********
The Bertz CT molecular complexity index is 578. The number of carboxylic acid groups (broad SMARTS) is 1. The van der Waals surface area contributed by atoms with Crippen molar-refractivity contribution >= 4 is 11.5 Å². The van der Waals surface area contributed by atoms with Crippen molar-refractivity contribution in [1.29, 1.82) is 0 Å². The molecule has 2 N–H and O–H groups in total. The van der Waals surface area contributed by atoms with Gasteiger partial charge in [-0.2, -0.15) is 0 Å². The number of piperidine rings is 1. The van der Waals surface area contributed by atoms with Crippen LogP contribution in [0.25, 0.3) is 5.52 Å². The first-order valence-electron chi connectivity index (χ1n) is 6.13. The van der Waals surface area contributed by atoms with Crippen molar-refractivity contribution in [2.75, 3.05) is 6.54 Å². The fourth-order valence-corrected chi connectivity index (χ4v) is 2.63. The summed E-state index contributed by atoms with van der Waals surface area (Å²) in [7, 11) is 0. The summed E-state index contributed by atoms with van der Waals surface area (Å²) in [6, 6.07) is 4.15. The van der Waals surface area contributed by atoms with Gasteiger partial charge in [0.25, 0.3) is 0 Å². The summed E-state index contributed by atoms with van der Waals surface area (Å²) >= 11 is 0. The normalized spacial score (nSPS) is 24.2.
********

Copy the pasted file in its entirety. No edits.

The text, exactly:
The Bertz CT molecular complexity index is 578. The number of carboxylic acid groups (broad SMARTS) is 1. The van der Waals surface area contributed by atoms with Crippen molar-refractivity contribution >= 4 is 11.5 Å². The van der Waals surface area contributed by atoms with Crippen molar-refractivity contribution in [1.29, 1.82) is 0 Å². The molecule has 2 N–H and O–H groups in total. The van der Waals surface area contributed by atoms with Gasteiger partial charge in [-0.2, -0.15) is 0 Å². The number of piperidine rings is 1. The van der Waals surface area contributed by atoms with Crippen LogP contribution in [0.25, 0.3) is 5.52 Å². The first-order valence-electron chi connectivity index (χ1n) is 6.13. The van der Waals surface area contributed by atoms with Crippen molar-refractivity contribution in [2.75, 3.05) is 6.54 Å². The fourth-order valence-corrected chi connectivity index (χ4v) is 2.63. The summed E-state index contributed by atoms with van der Waals surface area (Å²) in [7, 11) is 0. The summed E-state index contributed by atoms with van der Waals surface area (Å²) in [6, 6.07) is 4.15. The van der Waals surface area contributed by atoms with Gasteiger partial charge in [0.25, 0.3) is 0 Å². The summed E-state index contributed by atoms with van der Waals surface area (Å²) >= 11 is 0. The normalized spacial score (nSPS) is 24.2.